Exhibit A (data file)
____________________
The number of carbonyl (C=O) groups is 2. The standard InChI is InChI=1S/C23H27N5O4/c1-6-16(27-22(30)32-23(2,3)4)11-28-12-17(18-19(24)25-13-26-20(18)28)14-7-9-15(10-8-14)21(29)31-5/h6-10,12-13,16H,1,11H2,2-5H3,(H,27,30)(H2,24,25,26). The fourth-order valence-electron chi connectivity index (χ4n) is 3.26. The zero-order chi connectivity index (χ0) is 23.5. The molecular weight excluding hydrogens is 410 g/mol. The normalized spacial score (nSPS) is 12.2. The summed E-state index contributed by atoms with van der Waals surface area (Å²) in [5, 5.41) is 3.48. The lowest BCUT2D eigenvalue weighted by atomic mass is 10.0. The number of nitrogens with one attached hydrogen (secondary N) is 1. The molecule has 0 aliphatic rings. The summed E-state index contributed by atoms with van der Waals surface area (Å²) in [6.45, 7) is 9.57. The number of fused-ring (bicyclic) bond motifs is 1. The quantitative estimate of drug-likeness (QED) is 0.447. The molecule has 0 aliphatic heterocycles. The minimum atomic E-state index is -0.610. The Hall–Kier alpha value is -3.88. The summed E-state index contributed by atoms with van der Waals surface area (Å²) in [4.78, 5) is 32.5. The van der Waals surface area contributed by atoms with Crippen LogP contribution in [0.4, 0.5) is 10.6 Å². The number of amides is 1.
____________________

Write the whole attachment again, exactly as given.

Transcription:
The number of carbonyl (C=O) groups is 2. The standard InChI is InChI=1S/C23H27N5O4/c1-6-16(27-22(30)32-23(2,3)4)11-28-12-17(18-19(24)25-13-26-20(18)28)14-7-9-15(10-8-14)21(29)31-5/h6-10,12-13,16H,1,11H2,2-5H3,(H,27,30)(H2,24,25,26). The fourth-order valence-electron chi connectivity index (χ4n) is 3.26. The zero-order chi connectivity index (χ0) is 23.5. The molecular weight excluding hydrogens is 410 g/mol. The normalized spacial score (nSPS) is 12.2. The summed E-state index contributed by atoms with van der Waals surface area (Å²) in [5, 5.41) is 3.48. The lowest BCUT2D eigenvalue weighted by atomic mass is 10.0. The number of nitrogens with one attached hydrogen (secondary N) is 1. The molecule has 0 aliphatic rings. The summed E-state index contributed by atoms with van der Waals surface area (Å²) in [6.45, 7) is 9.57. The number of fused-ring (bicyclic) bond motifs is 1. The quantitative estimate of drug-likeness (QED) is 0.447. The molecule has 0 aliphatic heterocycles. The minimum atomic E-state index is -0.610. The Hall–Kier alpha value is -3.88. The summed E-state index contributed by atoms with van der Waals surface area (Å²) in [4.78, 5) is 32.5. The van der Waals surface area contributed by atoms with Crippen LogP contribution in [0.4, 0.5) is 10.6 Å². The number of amides is 1.